The original structure was erected to house white male prisoners in 1892. The Old Fort was built around this prison on the orders of Paul Kruger (of Krugerrand fame) from 1896 to 1899. This was to protect what he called the South African Republic from the threat of British invasion.
Later, the Old Fort prison was extended to include "native" (black) cells, called Section 4 and Section 5. Finding that women were becoming more like men, in 1907 the State added a women's section, the Women's Gaol. An awaiting-trial block was constructed in the 1920s. Striking white mineworkers were held on the premises in 1907, 1913 and 1922, during the term of Jan Smuts as prime minister. In the apartheid era, the prison complex became a detention centre for political dissidents.
Glancing at the total list of inmates who served time within its walls, is like taking a crash course in South African history. In a kind of poetic justice, the Kruger who had fortified the prison spent time there as a guest of the State, when he and Her Britannic Majesty Victoria quarrelled about who headed that State. Mahatma Gandhi was imprisoned there in 1906. Nelson Mandela, Joe Slovo, Bram Fischer, Albert Luthuli and Robert Sobukwe round out the roll-call of its most famous inmates.
As hinted, not all the women imprisoned in the Women's Gaol were there for being dissidents. One inmate, Daisy de Melker, the last white woman to be hanged in the country, was convicted of poisoning her son, having been unsuccessfully tried for the murder of the two men she married in succession. In 1982, Yvonne Ntonto Mhlauli, a black woman, was arrested and tried for being so bold as to hold hands in public with a white man. She was convicted under the provisions of the Immorality Act, and served her sentence at the Women's Gaol and at Diepkloof Prison.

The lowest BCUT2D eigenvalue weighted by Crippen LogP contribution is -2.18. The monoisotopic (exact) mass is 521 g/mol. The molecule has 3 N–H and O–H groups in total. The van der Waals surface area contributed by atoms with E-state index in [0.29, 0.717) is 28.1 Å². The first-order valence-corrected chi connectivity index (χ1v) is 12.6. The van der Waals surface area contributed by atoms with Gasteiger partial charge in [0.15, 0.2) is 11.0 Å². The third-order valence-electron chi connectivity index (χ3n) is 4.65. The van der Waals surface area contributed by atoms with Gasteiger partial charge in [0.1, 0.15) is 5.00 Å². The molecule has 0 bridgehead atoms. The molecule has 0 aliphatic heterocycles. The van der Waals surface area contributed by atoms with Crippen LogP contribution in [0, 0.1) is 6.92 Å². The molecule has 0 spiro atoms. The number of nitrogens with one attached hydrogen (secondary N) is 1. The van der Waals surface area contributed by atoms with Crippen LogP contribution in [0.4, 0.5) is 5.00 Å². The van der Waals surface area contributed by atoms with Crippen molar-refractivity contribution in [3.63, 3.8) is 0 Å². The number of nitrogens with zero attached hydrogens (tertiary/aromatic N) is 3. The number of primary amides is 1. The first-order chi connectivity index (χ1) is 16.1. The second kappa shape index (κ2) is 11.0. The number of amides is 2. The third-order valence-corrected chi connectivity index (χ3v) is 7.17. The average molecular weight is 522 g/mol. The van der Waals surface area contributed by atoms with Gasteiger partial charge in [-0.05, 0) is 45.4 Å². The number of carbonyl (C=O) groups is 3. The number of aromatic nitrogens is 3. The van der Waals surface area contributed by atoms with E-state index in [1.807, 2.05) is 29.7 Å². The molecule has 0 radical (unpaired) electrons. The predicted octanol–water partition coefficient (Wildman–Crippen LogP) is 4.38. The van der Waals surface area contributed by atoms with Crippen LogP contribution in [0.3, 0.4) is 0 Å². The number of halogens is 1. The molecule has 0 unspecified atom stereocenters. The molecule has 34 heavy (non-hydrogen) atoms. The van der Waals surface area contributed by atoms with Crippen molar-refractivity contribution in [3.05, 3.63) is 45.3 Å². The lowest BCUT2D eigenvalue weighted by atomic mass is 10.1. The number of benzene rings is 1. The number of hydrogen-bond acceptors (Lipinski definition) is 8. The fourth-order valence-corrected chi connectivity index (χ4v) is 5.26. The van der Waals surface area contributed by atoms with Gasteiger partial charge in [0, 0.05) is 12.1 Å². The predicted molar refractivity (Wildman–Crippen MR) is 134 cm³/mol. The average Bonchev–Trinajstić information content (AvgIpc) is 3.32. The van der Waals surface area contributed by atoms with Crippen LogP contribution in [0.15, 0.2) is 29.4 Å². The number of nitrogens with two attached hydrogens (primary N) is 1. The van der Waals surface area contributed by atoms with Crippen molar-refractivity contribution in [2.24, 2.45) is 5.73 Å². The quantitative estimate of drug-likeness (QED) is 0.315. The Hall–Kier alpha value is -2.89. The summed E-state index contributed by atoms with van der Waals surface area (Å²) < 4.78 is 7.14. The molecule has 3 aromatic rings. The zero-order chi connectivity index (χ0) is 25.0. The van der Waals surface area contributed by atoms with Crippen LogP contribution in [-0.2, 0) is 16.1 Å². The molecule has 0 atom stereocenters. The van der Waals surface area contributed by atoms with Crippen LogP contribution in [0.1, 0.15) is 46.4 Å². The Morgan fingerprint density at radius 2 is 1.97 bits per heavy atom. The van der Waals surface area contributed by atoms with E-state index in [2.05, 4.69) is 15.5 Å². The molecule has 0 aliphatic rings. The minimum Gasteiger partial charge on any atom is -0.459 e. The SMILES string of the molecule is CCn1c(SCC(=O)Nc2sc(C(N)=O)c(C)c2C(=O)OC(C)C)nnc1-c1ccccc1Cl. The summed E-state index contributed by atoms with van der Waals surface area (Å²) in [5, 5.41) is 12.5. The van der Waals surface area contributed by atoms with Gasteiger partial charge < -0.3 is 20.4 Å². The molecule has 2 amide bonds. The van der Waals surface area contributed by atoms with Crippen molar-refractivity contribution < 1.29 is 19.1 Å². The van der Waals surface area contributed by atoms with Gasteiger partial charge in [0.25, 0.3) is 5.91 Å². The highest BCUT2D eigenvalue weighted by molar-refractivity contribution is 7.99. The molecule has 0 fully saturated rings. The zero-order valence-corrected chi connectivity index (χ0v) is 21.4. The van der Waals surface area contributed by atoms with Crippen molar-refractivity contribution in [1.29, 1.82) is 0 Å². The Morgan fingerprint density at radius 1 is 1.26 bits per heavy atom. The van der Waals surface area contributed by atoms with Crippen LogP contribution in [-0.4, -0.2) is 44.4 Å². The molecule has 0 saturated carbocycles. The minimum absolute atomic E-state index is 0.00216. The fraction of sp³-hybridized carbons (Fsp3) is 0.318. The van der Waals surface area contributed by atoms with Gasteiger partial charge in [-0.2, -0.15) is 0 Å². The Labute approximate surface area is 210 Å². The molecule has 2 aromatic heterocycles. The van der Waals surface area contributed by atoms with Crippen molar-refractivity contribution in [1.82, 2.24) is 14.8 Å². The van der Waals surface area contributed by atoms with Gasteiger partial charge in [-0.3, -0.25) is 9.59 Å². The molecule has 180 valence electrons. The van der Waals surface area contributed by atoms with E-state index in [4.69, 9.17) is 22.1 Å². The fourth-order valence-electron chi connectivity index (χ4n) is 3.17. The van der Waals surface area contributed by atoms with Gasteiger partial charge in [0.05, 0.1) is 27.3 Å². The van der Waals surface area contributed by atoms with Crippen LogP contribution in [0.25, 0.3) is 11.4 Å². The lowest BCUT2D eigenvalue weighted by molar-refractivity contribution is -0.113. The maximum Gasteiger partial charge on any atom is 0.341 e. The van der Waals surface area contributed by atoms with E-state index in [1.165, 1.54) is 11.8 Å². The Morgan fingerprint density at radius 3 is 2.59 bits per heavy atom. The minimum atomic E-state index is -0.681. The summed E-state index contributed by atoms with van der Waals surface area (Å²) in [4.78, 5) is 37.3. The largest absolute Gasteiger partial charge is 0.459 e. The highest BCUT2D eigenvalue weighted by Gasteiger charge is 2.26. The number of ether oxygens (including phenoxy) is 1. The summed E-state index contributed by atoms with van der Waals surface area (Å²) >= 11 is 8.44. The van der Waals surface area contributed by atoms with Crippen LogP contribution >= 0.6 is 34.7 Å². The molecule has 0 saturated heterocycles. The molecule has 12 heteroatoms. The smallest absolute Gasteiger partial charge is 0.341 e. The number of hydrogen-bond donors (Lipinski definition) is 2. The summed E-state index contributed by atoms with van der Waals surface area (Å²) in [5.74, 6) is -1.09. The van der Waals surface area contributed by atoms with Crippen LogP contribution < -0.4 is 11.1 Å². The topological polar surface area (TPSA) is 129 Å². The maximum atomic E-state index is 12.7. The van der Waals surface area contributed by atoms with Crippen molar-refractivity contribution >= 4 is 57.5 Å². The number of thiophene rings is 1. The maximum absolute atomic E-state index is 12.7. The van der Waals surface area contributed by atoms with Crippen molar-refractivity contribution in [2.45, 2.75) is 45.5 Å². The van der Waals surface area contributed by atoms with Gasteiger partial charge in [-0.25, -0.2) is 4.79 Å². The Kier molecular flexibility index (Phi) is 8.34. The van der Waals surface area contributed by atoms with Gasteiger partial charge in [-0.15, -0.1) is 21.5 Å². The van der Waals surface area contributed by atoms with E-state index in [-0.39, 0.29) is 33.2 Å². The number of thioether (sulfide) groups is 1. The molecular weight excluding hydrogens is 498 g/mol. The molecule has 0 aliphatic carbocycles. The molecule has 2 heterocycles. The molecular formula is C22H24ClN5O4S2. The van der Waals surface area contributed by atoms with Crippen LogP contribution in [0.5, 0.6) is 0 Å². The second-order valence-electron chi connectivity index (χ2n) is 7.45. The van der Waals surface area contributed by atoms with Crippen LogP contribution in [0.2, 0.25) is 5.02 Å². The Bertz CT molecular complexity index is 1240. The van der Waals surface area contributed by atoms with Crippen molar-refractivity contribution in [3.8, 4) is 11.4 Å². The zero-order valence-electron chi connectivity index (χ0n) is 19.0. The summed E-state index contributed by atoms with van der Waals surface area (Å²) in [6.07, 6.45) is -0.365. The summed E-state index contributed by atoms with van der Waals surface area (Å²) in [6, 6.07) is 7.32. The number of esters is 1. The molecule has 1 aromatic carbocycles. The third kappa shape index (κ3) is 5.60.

In this sense, Constitution Hill is a museum about the stupidity of State-sponsored dehumanising ideology. It's a heritage site worth seeing, even the hour-long highlights tour. JT staff, as hardy Johannesburgers, took the two-hour full tour in the company of two kids younger than 17 years, at ZAR52.25 for each and ZAR80.75 per adult.
Iconic Afro-Soul vocalist, Ringo Madlingozi will be joined by multi-nominated SAMA Award group, The Muffinz, and acapella group, Uncunthu The Firm – Africa, to present an eclectic mix of soul-soothing sounds at the Ekurhuleni Comes Alive Jazz Evening, taking place at Birchwood Hotel in Boksburg on Friday, 9 March.
Needing no introduction, Sindile "Ringo" Madlingozi, will be headlining the evening with his inspirational, spiritual rhythms. Ringo has racked up a number of awards over the years including Best Male Vocalist at the South African Music Awards as well as Best Male Artist (Southern Africa) and Best Male Vocalist (African Continent) at the Kora awards.
Supporting Ringo are The Muffinz, five vocalists whose music is best described as a fusion of a variety of genres. Their unique sound, including drums, harmonies, guitars and base, has seen them perform at the Confederation of African Football Awards and at the Sounds of Soweto experience.
Opening the evening is upcoming local group, Uncunthu The Firm – Africa, consisting of four talented afro-pop and soul vocalists who are making a big splash on the Johannesburg music scene.
Resident MC Hector Motivator will direct the evening’s entertainment, while comedians Schoolboy and Chik Aljoy are guaranteed to have guests in stitches with their much-loved ventriloquism and local humour.